A blog post from SOLES Ambassador and PhD in Leadership Studies, Conor McLaughlin:
Often, the way one dresses can have an impact on how they are perceived, and how they are able to take up their role. For example, whenever I am teaching a class, I wear a blazer and tie (though almost never a suit). I do this for 2 reasons: 1) I see teaching and engaging with students in a classroom as an experience that deserves some reverence, and 2) because there are a variety of people who have expectations that I have to navigate in my role as an instructor.
The first point may seem a bit overly dramatic, but I take my work (very) seriously, and I think that entering the space of a classroom and doing the work that goes on in that space should have a sense of occasion. I want to feel like I put some effort into showing up, and one of the ways I try to do that is in the way that I dress. My parents have a deeply engrained notion that going to their place of worship in less than a formal clothing is a sin, and the more I learn about the potential of education and classrooms to be places of personal and spiritual liberation, the more I see them as truly sacred spaces. So I tend to want to treat my most sacred places the way that other people want to treat theirs.
The second point is complicated (as most things tend to be), but needs to be addressed. At any given point during my day, I have to interact with undergraduate students, graduate students, administrators, faculty members, deans, department chairs, and friends. Each of those people probably have a pretty wide variety of expectations for how someone meeting them in their role will dress, and given that I share an office with 6 other people, finding a place to do a complete wardrobe change would be difficult, so I tend to stick with the outfit that works on the more formal side of the expectation scale. I do also need to distinguish myself from the undergraduate students (and sometimes other graduate students), and I do need to take up my role as an administrator, as a member of the faculty, and as a formal authority in many spaces, and dressing a particular way can serve as a short hand for that.
I will also acknowledge that playing with roles can be a good thing. I gave a presentation this past summer with a colleague, and we dressed very differently in our roles as facilitators. I in a coat and tie, she in cut-off shorts and a tank top. While not something we planned, given the topic of conversation the divergence and enforcing of those role expectations actually added to the conversation we were facilitating around assumptions, perceptions, and identity. My colleague and I had a conversation a few weeks later, and we acknowledged that in that space we had a lot of room to play with expectations, but that other spaces, like our classrooms or our formal offices, did not offer us the same amount of wiggle-room.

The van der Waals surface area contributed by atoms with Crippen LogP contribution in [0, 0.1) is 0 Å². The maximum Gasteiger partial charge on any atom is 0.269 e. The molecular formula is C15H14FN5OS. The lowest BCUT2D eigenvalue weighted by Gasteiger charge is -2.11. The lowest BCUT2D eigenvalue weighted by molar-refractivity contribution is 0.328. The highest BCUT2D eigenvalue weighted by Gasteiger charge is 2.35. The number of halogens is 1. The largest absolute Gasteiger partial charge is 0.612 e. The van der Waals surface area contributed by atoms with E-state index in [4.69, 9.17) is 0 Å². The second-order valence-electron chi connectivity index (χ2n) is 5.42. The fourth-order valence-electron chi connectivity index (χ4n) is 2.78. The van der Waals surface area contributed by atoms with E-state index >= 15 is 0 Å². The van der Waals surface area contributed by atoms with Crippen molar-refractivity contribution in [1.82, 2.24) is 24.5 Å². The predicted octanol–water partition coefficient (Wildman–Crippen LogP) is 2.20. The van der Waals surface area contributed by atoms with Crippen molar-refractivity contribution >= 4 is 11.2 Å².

There are other ways to play with role expectations, and they can be subtle but effective. I am rarely seen in public without my nails painted, and I do this as both a way to disrupt some of the expectations about men and male identity in a formal role, and because I think it looks good on me. I also try to wear at least 3 different patterns in my outfit, which is both attention grabbing and can be a very effective way of letting people know that I like to do things a little different than most, since most people aren’t used to seeing someone in a coat and tie wearing floral, gingham, and polka-dots in the same outfit.
To close out, my hope with this is not to continue to enforce a strict and specific set of values and ideas about dressing for work, but rather to encourage people to think about new, fun ways to take up the roles that they have. While many people still tell me I should be “dressing for the job I want, not the one I have,” I’d like to think that I, and you, could be dressing for being our authentic selves in the roles we have to take up every day. The job I want most is to be me.
A blog post from SOLES Ambassador and MA in Higher Education Leadership, Corey Fereday:
I am currently completing my second and final year in the MA Higher Education Leadership program in SOLES at USD. My experience up to date has been rewarding as I learn to apply successfully and understand more fully the role leadership and organizational development theories have in higher education.
I believe the leadership focus of the MA program that will allow me to work more dynamically and broadly at a higher education institution is very practical as I attempt to begin my career in higher education administration and work for positive change in a field that has been traditionally weary of deep structural shifts. Below, I have listed some lessons as I reflect on my experiences over the past year in SOLES in terms of successes and challenges:
- I have been pushed to tap into various sources of interpreting experiences so that I can better balance objective and subjective understanding.
- I have been challenged to identify underlying biases, assumptions and values thereby promoting greater self-actualization and intuitive understanding.
- I have been offered opportunities to identify clear connections between theories and my work as a graduate assistant.
- I have been given opportunities to partner with individuals who come from very different intellectual, spiritual and professional backgrounds.
- I have been offered amazing support, advising and mentorship services by supervisors, colleagues and professors.
- I have been called frequently to infuse and sustain meaning and purpose in my work.
- I have been given tools to view organizational development, change and leadership in radically new ways.
- I have been given ample opportunities to develop more mindful academic and professional skills.